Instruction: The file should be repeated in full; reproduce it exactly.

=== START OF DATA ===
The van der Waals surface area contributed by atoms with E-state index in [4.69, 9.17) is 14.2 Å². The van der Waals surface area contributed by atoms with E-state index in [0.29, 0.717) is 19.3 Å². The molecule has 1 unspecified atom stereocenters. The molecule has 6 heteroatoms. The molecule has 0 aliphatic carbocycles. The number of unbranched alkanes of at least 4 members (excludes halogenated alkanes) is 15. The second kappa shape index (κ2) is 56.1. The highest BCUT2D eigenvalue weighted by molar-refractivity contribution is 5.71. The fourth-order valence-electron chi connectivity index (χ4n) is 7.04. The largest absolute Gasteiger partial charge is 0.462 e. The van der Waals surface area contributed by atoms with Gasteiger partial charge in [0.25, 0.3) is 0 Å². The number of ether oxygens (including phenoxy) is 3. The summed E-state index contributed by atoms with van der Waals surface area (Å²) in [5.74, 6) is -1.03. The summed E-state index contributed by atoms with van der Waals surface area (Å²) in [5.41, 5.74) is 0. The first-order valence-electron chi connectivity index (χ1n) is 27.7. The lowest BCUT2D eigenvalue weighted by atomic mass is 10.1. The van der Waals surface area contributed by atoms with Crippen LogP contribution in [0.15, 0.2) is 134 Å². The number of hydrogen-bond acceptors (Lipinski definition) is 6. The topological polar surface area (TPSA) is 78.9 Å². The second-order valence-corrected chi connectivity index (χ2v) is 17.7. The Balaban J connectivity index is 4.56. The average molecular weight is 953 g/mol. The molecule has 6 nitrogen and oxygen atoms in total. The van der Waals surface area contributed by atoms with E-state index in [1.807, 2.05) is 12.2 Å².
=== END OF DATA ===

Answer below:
The van der Waals surface area contributed by atoms with E-state index in [4.69, 9.17) is 14.2 Å². The van der Waals surface area contributed by atoms with E-state index in [0.29, 0.717) is 19.3 Å². The molecule has 1 unspecified atom stereocenters. The molecule has 6 heteroatoms. The molecule has 0 aliphatic carbocycles. The number of unbranched alkanes of at least 4 members (excludes halogenated alkanes) is 15. The second kappa shape index (κ2) is 56.1. The highest BCUT2D eigenvalue weighted by molar-refractivity contribution is 5.71. The fourth-order valence-electron chi connectivity index (χ4n) is 7.04. The largest absolute Gasteiger partial charge is 0.462 e. The van der Waals surface area contributed by atoms with Gasteiger partial charge in [0.25, 0.3) is 0 Å². The number of ether oxygens (including phenoxy) is 3. The summed E-state index contributed by atoms with van der Waals surface area (Å²) in [5.74, 6) is -1.03. The summed E-state index contributed by atoms with van der Waals surface area (Å²) in [5.41, 5.74) is 0. The first-order valence-electron chi connectivity index (χ1n) is 27.7. The lowest BCUT2D eigenvalue weighted by atomic mass is 10.1. The van der Waals surface area contributed by atoms with Crippen LogP contribution in [0.15, 0.2) is 134 Å². The number of hydrogen-bond acceptors (Lipinski definition) is 6. The topological polar surface area (TPSA) is 78.9 Å². The second-order valence-corrected chi connectivity index (χ2v) is 17.7. The Balaban J connectivity index is 4.56. The average molecular weight is 953 g/mol. The molecule has 6 nitrogen and oxygen atoms in total. The van der Waals surface area contributed by atoms with E-state index in [1.807, 2.05) is 12.2 Å².